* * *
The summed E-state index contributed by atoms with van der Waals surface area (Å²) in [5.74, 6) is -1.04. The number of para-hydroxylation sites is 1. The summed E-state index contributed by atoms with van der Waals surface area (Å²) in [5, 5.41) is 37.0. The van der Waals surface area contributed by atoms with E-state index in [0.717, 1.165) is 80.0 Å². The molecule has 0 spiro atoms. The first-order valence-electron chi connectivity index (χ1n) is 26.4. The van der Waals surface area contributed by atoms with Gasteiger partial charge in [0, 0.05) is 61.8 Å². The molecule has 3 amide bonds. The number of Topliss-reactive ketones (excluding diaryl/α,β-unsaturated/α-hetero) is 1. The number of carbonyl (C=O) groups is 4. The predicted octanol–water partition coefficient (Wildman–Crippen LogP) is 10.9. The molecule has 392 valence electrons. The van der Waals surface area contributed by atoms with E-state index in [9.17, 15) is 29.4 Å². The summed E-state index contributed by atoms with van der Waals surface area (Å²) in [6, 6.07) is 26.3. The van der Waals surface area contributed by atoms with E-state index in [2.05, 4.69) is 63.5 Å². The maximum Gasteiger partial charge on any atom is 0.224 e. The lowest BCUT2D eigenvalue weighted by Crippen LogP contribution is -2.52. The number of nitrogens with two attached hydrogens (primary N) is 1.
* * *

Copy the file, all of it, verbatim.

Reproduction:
The summed E-state index contributed by atoms with van der Waals surface area (Å²) in [5.74, 6) is -1.04. The number of para-hydroxylation sites is 1. The summed E-state index contributed by atoms with van der Waals surface area (Å²) in [5, 5.41) is 37.0. The van der Waals surface area contributed by atoms with E-state index in [0.717, 1.165) is 80.0 Å². The molecule has 0 spiro atoms. The first-order valence-electron chi connectivity index (χ1n) is 26.4. The van der Waals surface area contributed by atoms with Gasteiger partial charge in [0, 0.05) is 61.8 Å². The molecule has 3 amide bonds. The number of Topliss-reactive ketones (excluding diaryl/α,β-unsaturated/α-hetero) is 1. The number of carbonyl (C=O) groups is 4. The predicted octanol–water partition coefficient (Wildman–Crippen LogP) is 10.9. The molecule has 392 valence electrons. The van der Waals surface area contributed by atoms with E-state index in [9.17, 15) is 29.4 Å². The summed E-state index contributed by atoms with van der Waals surface area (Å²) in [6, 6.07) is 26.3. The van der Waals surface area contributed by atoms with E-state index in [2.05, 4.69) is 63.5 Å². The maximum Gasteiger partial charge on any atom is 0.224 e. The lowest BCUT2D eigenvalue weighted by Crippen LogP contribution is -2.52. The number of nitrogens with two attached hydrogens (primary N) is 1.